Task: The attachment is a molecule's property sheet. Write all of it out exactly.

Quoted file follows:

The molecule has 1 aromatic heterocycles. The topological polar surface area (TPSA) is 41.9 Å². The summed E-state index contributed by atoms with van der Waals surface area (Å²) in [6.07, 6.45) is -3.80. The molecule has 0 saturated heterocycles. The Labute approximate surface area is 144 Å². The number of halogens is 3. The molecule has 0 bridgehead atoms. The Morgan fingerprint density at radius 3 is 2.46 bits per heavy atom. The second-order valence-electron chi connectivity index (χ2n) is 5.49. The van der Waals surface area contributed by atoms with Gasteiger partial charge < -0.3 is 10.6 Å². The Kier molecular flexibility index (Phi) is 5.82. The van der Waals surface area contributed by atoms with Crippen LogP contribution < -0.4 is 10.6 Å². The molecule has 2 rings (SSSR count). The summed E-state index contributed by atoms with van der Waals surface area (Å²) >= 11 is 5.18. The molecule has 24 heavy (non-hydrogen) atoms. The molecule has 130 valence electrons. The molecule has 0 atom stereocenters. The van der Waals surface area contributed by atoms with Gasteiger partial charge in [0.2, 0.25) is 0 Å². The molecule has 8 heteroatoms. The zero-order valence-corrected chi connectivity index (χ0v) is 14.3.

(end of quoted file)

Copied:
The molecule has 1 aromatic heterocycles. The topological polar surface area (TPSA) is 41.9 Å². The summed E-state index contributed by atoms with van der Waals surface area (Å²) in [6.07, 6.45) is -3.80. The molecule has 0 saturated heterocycles. The Labute approximate surface area is 144 Å². The number of halogens is 3. The molecule has 0 bridgehead atoms. The Morgan fingerprint density at radius 3 is 2.46 bits per heavy atom. The second-order valence-electron chi connectivity index (χ2n) is 5.49. The van der Waals surface area contributed by atoms with Gasteiger partial charge < -0.3 is 10.6 Å². The Kier molecular flexibility index (Phi) is 5.82. The van der Waals surface area contributed by atoms with Crippen LogP contribution < -0.4 is 10.6 Å². The molecule has 2 rings (SSSR count). The summed E-state index contributed by atoms with van der Waals surface area (Å²) >= 11 is 5.18. The molecule has 24 heavy (non-hydrogen) atoms. The molecule has 130 valence electrons. The molecule has 0 atom stereocenters. The van der Waals surface area contributed by atoms with Gasteiger partial charge in [0.2, 0.25) is 0 Å². The molecule has 8 heteroatoms. The zero-order valence-corrected chi connectivity index (χ0v) is 14.3.